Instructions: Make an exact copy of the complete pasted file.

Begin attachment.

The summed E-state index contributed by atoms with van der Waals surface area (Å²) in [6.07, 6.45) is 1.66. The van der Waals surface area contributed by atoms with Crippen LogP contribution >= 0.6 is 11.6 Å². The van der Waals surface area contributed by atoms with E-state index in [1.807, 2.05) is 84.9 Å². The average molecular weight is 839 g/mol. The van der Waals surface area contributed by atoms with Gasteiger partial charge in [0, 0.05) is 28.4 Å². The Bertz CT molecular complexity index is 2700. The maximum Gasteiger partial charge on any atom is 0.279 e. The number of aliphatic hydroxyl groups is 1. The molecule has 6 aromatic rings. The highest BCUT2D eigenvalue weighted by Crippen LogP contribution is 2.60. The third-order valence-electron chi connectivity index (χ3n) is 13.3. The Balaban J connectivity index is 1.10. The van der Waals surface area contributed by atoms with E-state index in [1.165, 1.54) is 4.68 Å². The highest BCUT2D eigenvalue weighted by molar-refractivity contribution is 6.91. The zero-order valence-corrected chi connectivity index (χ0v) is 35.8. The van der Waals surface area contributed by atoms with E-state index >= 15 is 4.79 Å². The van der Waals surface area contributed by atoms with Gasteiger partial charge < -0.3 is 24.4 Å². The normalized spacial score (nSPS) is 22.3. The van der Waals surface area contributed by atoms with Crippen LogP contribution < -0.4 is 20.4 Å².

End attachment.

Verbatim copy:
The summed E-state index contributed by atoms with van der Waals surface area (Å²) in [6.07, 6.45) is 1.66. The van der Waals surface area contributed by atoms with Crippen LogP contribution >= 0.6 is 11.6 Å². The van der Waals surface area contributed by atoms with E-state index in [1.807, 2.05) is 84.9 Å². The average molecular weight is 839 g/mol. The van der Waals surface area contributed by atoms with Gasteiger partial charge in [0, 0.05) is 28.4 Å². The Bertz CT molecular complexity index is 2700. The maximum Gasteiger partial charge on any atom is 0.279 e. The number of aliphatic hydroxyl groups is 1. The molecule has 6 aromatic rings. The highest BCUT2D eigenvalue weighted by Crippen LogP contribution is 2.60. The third-order valence-electron chi connectivity index (χ3n) is 13.3. The Balaban J connectivity index is 1.10. The van der Waals surface area contributed by atoms with E-state index in [1.165, 1.54) is 4.68 Å². The highest BCUT2D eigenvalue weighted by molar-refractivity contribution is 6.91. The zero-order valence-corrected chi connectivity index (χ0v) is 35.8. The van der Waals surface area contributed by atoms with E-state index >= 15 is 4.79 Å². The van der Waals surface area contributed by atoms with Gasteiger partial charge < -0.3 is 24.4 Å². The normalized spacial score (nSPS) is 22.3. The van der Waals surface area contributed by atoms with Crippen LogP contribution < -0.4 is 20.4 Å².